April 15, 2019
How to Install Hyper-V Core: Step-By-Step Guide
What’s involved in building a Hyper-V virtual environment? First and foremost, you need a reliable and efficient Hyper-V host on which your guest VMs will run. In today’s blog post, we are going to discuss whether Hyper-V Core 2012 R2 should be used as a Hyper-V host and which steps are included in the Hyper-V Core installation process.
In short, the pros and cons of Hyper-V Core can be summarized in the following way:
- Hyper-V Core is free.
- Hyper-V Core can be used for running Linux VMs which don’t require licensing.
- The computer running Hyper-V Core can be managed remotely using a GUI tool (e.g. Hyper-V Manager, Server Manager, System Center Virtual Machine Manager, etc.).
- Hyper-V failover clustering is supported.
- Hyper-V Core takes up less disk space and uses less memory than Windows Server.
- Hyper-V Core has a small footprint because only the core components are installed, meaning that less patching and servicing is required.
- Hyper-V Core has a small surface attack, meaning that it is less vulnerable than Windows Server.
- Hyper-V Core has a command line interface (CLI) only. Even though Hyper-V Core doesn’t require any licensing, you must purchase separate licenses for guest VMs running Windows operating systems (OSes).
- Hyper-V Core provides limited software and hardware support.
- The use of other server roles is prohibited.
Read further to learn more about Hyper-V Core installation, configuration options, and potential use cases. We are also going to describe how NAKIVO’s Hyper-V Backup and Hyper-V Replication can help you protect your Hyper-V environment and simplify overall data protection management.
What Is Hyper-V Server?
Hyper-V is a Microsoft hypervisor which allows you to create, configure, and delete virtual machines (VMs). Hyper-V has been available as a free server role since the release of Windows Server 2008. Apart from the Hyper-V role, Microsoft has introduced Hyper-V Core (also known as Hyper-V Server) as a standalone product which contains only the Windows hypervisor, a Windows Server driver model, and virtualization components.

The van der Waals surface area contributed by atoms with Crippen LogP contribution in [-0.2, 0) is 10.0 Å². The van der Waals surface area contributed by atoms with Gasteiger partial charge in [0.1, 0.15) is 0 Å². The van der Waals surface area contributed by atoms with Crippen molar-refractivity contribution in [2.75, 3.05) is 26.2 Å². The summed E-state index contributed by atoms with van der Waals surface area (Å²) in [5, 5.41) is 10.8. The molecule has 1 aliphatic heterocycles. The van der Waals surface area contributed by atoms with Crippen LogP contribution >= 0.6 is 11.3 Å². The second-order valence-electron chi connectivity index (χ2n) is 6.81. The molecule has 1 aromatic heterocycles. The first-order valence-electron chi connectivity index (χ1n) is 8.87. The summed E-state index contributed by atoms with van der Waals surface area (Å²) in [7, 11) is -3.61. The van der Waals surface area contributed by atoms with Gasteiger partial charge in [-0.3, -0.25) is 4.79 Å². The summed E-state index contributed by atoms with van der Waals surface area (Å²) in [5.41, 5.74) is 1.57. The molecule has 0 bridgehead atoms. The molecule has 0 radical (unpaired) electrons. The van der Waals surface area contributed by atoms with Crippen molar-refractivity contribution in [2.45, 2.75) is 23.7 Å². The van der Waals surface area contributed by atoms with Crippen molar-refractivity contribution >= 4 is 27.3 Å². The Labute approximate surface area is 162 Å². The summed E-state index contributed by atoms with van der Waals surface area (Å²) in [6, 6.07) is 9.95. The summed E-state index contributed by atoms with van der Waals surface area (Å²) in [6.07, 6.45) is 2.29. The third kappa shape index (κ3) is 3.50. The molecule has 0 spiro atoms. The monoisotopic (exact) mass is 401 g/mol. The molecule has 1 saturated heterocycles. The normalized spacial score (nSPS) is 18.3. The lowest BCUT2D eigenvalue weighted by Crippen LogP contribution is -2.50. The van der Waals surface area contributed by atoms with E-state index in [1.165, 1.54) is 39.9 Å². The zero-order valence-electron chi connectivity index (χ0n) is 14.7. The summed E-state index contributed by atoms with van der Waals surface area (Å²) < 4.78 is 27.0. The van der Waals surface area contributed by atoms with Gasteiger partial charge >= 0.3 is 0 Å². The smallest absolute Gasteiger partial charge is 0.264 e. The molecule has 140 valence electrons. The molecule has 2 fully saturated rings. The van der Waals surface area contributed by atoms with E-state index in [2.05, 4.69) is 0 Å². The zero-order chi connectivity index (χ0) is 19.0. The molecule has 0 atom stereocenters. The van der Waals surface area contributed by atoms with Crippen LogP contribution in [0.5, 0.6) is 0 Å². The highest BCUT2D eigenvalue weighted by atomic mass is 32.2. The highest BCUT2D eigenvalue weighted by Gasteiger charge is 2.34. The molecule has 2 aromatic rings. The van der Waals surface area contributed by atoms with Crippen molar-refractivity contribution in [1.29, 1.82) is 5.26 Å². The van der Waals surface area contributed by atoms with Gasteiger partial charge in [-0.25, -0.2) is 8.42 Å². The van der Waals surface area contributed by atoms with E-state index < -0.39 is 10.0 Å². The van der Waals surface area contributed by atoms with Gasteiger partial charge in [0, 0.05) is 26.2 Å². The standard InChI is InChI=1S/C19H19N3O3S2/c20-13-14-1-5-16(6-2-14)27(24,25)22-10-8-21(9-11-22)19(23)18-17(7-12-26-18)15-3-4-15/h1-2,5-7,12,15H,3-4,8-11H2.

While Hyper-V Core does not feature various server roles and components which can be easily enabled in Windows Server, this is not of utmost importance as its main purpose is to enable server virtualization, consolidate various workloads, and reduce footprint and overhead costs.
Prerequisites for Hyper-V Core Installation
Before we can start Hyper-V Core installation, you first need to review Microsoft Hyper-V Core system requirements. If your computer doesn’t support these basic requirements, you will not be able to install Hyper-V Core correctly. Note that Hyper-V Core has hardware requirements that are similar to those needed for the Hyper-V role enabled in other editions of Windows Server.
In general, minimum requirements for Hyper-V Core installation include:
- A 1.4 GHz 64-bit processor with hardware-assisted virtualization (Intel VT or AMD-V)
- Hardware-enforced Data Execution Prevention (DEP), using the Intel XD bit or the AMD NX bit
- Minimum 512 MB of RAM
- Second Level Address Translation (SLAT)
- VM Monitor Mode extensions
How to Install Hyper-V 2012 R2 Core
After checking for Hyper-V Server requirements, you can go to the Microsoft Evaluation Center, register, and download the installation file. In this blog post, we are going to demonstrate how to install Hyper-V 2012 R2 Core.
To conduct the Hyper-V Core installation operation, we need to take the following steps:
1. Download the ISO file.
2. Burn the previously-downloaded ISO file to a DVD or USB and boot from it.
3. Select Language, Time and currency format, and Keyboard or input method.
4. Click the Install now button.
5. Read the license agreement and then check the box I accept the license terms
6. Select the type of installation you need. For a clean installation, click Custom: Install the newer version of Hyper-V only (advanced).